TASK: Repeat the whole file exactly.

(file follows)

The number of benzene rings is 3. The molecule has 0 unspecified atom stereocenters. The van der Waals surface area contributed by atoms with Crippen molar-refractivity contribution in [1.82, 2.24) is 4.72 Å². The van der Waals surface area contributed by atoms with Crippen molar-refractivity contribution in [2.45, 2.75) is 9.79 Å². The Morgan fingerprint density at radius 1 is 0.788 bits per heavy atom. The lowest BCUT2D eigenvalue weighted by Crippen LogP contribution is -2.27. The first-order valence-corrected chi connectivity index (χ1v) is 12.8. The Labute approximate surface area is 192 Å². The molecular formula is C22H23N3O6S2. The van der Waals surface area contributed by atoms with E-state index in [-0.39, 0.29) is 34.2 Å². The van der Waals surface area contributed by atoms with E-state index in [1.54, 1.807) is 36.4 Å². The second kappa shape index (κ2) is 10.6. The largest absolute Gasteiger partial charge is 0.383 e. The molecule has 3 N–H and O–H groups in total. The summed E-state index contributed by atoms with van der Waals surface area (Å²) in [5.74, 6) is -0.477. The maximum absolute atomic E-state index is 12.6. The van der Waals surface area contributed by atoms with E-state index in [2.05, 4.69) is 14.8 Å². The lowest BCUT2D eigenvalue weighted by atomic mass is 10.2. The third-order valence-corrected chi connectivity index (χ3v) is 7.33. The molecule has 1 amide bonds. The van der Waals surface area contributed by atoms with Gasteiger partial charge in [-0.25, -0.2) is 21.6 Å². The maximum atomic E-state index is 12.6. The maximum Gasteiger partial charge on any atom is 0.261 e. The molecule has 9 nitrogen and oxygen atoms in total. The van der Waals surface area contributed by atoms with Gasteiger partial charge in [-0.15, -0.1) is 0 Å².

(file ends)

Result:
The number of benzene rings is 3. The molecule has 0 unspecified atom stereocenters. The van der Waals surface area contributed by atoms with Crippen molar-refractivity contribution in [1.82, 2.24) is 4.72 Å². The van der Waals surface area contributed by atoms with Crippen molar-refractivity contribution in [2.45, 2.75) is 9.79 Å². The Morgan fingerprint density at radius 1 is 0.788 bits per heavy atom. The lowest BCUT2D eigenvalue weighted by Crippen LogP contribution is -2.27. The first-order valence-corrected chi connectivity index (χ1v) is 12.8. The Labute approximate surface area is 192 Å². The molecular formula is C22H23N3O6S2. The van der Waals surface area contributed by atoms with E-state index in [-0.39, 0.29) is 34.2 Å². The van der Waals surface area contributed by atoms with E-state index in [1.54, 1.807) is 36.4 Å². The second kappa shape index (κ2) is 10.6. The largest absolute Gasteiger partial charge is 0.383 e. The molecule has 3 N–H and O–H groups in total. The summed E-state index contributed by atoms with van der Waals surface area (Å²) in [5.74, 6) is -0.477. The maximum absolute atomic E-state index is 12.6. The van der Waals surface area contributed by atoms with E-state index in [2.05, 4.69) is 14.8 Å². The lowest BCUT2D eigenvalue weighted by atomic mass is 10.2. The third-order valence-corrected chi connectivity index (χ3v) is 7.33. The molecule has 1 amide bonds. The van der Waals surface area contributed by atoms with Gasteiger partial charge in [-0.25, -0.2) is 21.6 Å². The maximum atomic E-state index is 12.6. The maximum Gasteiger partial charge on any atom is 0.261 e. The molecule has 9 nitrogen and oxygen atoms in total. The van der Waals surface area contributed by atoms with Gasteiger partial charge in [-0.15, -0.1) is 0 Å².